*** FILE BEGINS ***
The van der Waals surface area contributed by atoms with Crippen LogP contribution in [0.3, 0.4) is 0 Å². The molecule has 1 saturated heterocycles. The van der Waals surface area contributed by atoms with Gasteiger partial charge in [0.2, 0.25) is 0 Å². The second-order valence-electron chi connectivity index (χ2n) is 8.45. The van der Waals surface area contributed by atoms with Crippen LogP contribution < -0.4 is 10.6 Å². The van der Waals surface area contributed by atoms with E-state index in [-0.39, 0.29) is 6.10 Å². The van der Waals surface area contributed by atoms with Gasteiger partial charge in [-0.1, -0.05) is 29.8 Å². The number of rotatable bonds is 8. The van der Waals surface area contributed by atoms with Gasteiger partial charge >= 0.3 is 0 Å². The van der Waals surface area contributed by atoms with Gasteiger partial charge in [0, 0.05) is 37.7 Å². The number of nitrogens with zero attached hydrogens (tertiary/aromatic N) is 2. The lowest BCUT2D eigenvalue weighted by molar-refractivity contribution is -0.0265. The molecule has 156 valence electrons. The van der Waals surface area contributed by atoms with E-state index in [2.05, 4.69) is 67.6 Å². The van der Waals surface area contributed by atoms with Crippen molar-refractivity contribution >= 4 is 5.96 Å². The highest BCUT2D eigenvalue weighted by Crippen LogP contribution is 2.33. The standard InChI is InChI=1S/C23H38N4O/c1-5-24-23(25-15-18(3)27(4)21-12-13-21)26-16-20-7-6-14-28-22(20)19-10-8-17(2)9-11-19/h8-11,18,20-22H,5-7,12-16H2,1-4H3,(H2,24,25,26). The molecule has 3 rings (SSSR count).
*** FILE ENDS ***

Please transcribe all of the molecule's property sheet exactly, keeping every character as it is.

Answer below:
The van der Waals surface area contributed by atoms with Crippen LogP contribution in [0.3, 0.4) is 0 Å². The molecule has 1 saturated heterocycles. The van der Waals surface area contributed by atoms with Gasteiger partial charge in [0.2, 0.25) is 0 Å². The second-order valence-electron chi connectivity index (χ2n) is 8.45. The van der Waals surface area contributed by atoms with Crippen LogP contribution < -0.4 is 10.6 Å². The van der Waals surface area contributed by atoms with E-state index in [-0.39, 0.29) is 6.10 Å². The van der Waals surface area contributed by atoms with Gasteiger partial charge in [-0.1, -0.05) is 29.8 Å². The number of rotatable bonds is 8. The van der Waals surface area contributed by atoms with Gasteiger partial charge >= 0.3 is 0 Å². The van der Waals surface area contributed by atoms with Gasteiger partial charge in [0, 0.05) is 37.7 Å². The number of nitrogens with zero attached hydrogens (tertiary/aromatic N) is 2. The lowest BCUT2D eigenvalue weighted by molar-refractivity contribution is -0.0265. The molecule has 156 valence electrons. The van der Waals surface area contributed by atoms with E-state index in [2.05, 4.69) is 67.6 Å². The van der Waals surface area contributed by atoms with Crippen molar-refractivity contribution >= 4 is 5.96 Å². The highest BCUT2D eigenvalue weighted by Crippen LogP contribution is 2.33. The standard InChI is InChI=1S/C23H38N4O/c1-5-24-23(25-15-18(3)27(4)21-12-13-21)26-16-20-7-6-14-28-22(20)19-10-8-17(2)9-11-19/h8-11,18,20-22H,5-7,12-16H2,1-4H3,(H2,24,25,26). The molecule has 3 rings (SSSR count).